The fact that it is taking 5 minutes to deliver hot water to the shower rarely has anything to do with a tanked water heater and is instead because of the distance between the water heater and the shower. (Also depends on whether or not those pipes are exposed to the elements, as the hot water will have to first heat the cold pipes before it can deliver hot water to the shower. Raising the temperature setting would help heat the pipes faster, but that would nonetheless be a problem with the setting, not a problem with the water heater that would warrant replacement if it were the only problem.) That aside, either the water at the top of the tank is hot or the water heater simply isn't working. (Hot water, like hot air, rises. If there's one place that hot water should be at, it's the top of the tank, which is where the hot outlet draws from.)
Water heaters typically go bad for two reasons:
(1) Not changing the anode rod, leading to corrosion that eats through the tank. If you haven't had your water heater's anode rod replaced (typically about every 10 years), then this thing is a ticking time bomb, and it will fail very soon.
(2) Sediment covering the electric elements / gas burner, at which point performance will be reduced. This will often cause "popping" noises, as the elements get quite hot and then cause water trapped within the sediment to almost instantaneously boil, causing a tiny explosion as the water turns to vapor. In electric water heaters, this will pretty much cause the lower element to be completely useless, as it becomes buried under more and more sediment, either becoming thermally insulated from the water that it's supposed to be heating or outright failing due to excessive temperatures. The common symptom of this in electric water heaters is that the hot water will quickly run out, as only the top element is working, and the hot water stays near the top. I haven't worked with gas water heaters much, but the logic is pretty similar... sediment and scale is going to cover up the surfaces that are transferring heat from the burner to the water, and you're going to lose a lot of efficiency. (To make matters worse, your water heater probably only had about a 50% AFUE [annual fuel utilization efficiency] rating when it was new, and if it has any sediment problems, it's probably down to 25%. By contrast, a new gas water heater will have 75-90% AFUE. Ergo, I would say it's worth it to change the water heater on account of efficiency alone.)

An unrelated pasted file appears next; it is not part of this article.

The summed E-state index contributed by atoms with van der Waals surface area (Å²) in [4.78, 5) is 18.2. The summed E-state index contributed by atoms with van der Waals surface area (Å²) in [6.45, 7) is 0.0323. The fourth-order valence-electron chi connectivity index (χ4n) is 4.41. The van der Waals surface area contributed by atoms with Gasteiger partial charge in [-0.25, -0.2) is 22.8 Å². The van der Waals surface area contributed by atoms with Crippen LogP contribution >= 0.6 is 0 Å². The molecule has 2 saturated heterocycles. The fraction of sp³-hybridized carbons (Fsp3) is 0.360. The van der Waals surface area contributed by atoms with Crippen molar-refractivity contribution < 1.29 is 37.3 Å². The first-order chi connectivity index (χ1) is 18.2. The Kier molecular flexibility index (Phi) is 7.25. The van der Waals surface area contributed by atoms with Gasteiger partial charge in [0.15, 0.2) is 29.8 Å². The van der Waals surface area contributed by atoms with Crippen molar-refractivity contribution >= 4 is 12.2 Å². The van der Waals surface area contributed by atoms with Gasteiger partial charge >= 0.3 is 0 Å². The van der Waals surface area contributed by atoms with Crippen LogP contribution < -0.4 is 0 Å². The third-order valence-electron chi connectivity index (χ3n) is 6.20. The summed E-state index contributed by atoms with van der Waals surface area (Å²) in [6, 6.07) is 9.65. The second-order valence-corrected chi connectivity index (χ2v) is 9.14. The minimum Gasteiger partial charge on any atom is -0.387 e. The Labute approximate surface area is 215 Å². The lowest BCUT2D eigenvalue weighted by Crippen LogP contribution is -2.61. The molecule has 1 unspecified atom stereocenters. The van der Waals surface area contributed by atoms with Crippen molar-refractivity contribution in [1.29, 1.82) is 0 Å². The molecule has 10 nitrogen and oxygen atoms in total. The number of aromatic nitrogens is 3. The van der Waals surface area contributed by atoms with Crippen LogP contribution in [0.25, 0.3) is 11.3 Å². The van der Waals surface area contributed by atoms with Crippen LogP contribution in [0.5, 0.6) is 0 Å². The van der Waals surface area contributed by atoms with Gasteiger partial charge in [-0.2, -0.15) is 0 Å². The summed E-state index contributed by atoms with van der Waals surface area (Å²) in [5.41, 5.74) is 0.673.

Note: Some of this depends on location -- the harder the water, the worse these problems will be.
If you don't have a water softener, you should immediately replace the unit.
If you have a water softener, the unit might still have problems, and even if it doesn't, I would replace it on AFUE concerns alone. If you don't want to replace it, though, you MUST at least have a plumber come install a new anode rod and T&P relief valve if you have not had the water heater serviced recently. (If your T&P relief valve is scaled over or has otherwise failed, flooding should be the least of your concerns. A failed T&P valve can lead to a BLEVE [a type of explosion], which would pretty much flatten your entire house and possibly kill everyone in it. See below.)
PS: What you want to use as a temperature setting is up to you, but you should keep it at at least 120-125F, raising the temperature up to 140 degrees Fahrenheit once a month to ward off Legionnaires' disease, which carries a 30% fatality rate.